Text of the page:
- HSM Group — Hardware security modules may be configured within the Templates > Security > HSM Groups. An HSM is an external security appliance used for secure storage of SSL certificates and keys. An HSM group dictates how Service Engines can reach and authenticate with the HSM. See Physical Security for SSL Keys.
Log Collection & Streaming Settings
- Significant Log Throttle — This limits the number of significant log entries generated per second per core on an SE. Set this parameter to zero to disable throttling of the UDF log.
- UDF Log Throttle — This limits the number of user-defined (UDF) log entries generated per second per core on an SE. UDF log entries are generated due to the configured client log filters or the rules with logging enabled. Default is 100 log entries per second. Set this parameter to zero to disable throttling of the UDF log.
- Non-Significant Log Throttle — This limits the number of non-significant log entries generated per second per core on an SE. Default is 100 log entries per second. Set this parameter to zero to disable throttling of the non-significant log.
- Number of Streaming Threads — Number of threads to use for log streaming, ranging from 1 to 100
By default, the Avi Controller creates and manages a single security group (SG) for an Avi Service Engine. This SG manages the ingress/egress rules for the SE’s control- and data-plane traffic. In certain customer environments, it may be required to provide custom SGs to be also be associated with the Avi SEs’ management- and/or data-plane vNICs.
- For more information about SGs in OpenStack and AWS clouds, read these articles:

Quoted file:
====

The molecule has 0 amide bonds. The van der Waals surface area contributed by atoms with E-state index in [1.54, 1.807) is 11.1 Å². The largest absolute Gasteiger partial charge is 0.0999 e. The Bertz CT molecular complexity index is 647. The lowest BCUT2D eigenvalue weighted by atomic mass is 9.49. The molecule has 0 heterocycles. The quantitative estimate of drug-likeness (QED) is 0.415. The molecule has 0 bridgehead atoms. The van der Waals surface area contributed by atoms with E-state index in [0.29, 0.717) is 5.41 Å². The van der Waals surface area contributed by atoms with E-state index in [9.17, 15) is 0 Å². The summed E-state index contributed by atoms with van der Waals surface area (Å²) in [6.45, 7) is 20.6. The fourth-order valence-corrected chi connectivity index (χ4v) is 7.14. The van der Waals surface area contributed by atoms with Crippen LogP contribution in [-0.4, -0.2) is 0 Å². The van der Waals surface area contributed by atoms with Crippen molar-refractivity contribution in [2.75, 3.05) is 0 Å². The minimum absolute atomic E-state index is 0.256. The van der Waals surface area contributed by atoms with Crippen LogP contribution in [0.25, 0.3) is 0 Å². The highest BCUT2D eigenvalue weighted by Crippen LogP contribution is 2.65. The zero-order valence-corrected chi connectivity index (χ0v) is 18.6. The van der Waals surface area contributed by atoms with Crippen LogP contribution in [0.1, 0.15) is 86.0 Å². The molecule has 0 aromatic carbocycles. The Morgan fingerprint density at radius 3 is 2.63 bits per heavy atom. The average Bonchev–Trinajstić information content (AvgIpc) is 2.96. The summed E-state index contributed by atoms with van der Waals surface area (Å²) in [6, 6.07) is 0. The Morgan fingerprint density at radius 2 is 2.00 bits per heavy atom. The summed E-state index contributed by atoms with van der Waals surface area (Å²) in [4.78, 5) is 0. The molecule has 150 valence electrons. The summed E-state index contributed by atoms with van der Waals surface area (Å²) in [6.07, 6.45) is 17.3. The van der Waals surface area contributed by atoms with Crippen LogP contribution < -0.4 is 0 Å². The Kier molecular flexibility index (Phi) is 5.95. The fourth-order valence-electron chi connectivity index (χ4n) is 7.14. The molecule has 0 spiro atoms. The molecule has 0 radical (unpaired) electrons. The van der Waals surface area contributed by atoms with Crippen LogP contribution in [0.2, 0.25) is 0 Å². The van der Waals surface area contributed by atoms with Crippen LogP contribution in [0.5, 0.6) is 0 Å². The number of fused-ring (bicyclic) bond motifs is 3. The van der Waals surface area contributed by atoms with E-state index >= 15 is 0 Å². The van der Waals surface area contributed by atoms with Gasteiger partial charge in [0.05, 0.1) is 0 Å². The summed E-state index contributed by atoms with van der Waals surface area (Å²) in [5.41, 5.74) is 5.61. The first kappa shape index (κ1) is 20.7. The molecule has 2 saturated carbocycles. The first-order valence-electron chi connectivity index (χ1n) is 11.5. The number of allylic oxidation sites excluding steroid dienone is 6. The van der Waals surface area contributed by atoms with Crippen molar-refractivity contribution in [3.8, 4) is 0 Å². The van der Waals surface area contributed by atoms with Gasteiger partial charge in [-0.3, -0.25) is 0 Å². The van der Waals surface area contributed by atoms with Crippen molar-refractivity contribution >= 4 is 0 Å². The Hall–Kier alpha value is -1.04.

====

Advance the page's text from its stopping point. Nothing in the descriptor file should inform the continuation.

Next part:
- Avi Managed Security Group — Supported only for AWS clouds, when this option is enabled, Avi Vantage will create and manage security groups along with the custom security groups provided by the user. If disabled, Avi will only make use of custom security groups provided by the user.
- Management vNIC Custom Security Groups — Custom security groups to be associated with management vNICs for SE instances in OpenStack and AWS clouds
- Data vNIC Custom Security Groups — Custom security groups to be associated with data vNICs for SE instances in OpenStack and AWS clouds.
- Add Custom Tag — Starting with Avi Vantage 18.2.2, custom tags are supported for Azure and AWS clouds. These tags are useful in grouping and managing resources for easier management. To reveal the UI window shown below, click the Add Custom Tag hyperllnk. The CLI interface is described here.
- Azure tags enable key:value pairs to be created and assigned to resources in Azure. For more information on Azure tags, refer to Azure Tags.
- AWS tags help manage instances, images, and other Amazon EC2 resources, you can optionally assign your own metadata to each resource in the form of tags. For more information on AWS tags, refer to AWS Tags and Configuring a Tag for Auto-created SEs in AWS.
- Display FIP subnets only — Only display FIP subnets in the drop-down list
- VIP Autoscale Subnet — UUID of the subnet for the new IP address allocation
Deactivating IPv6 Learning in Service Engines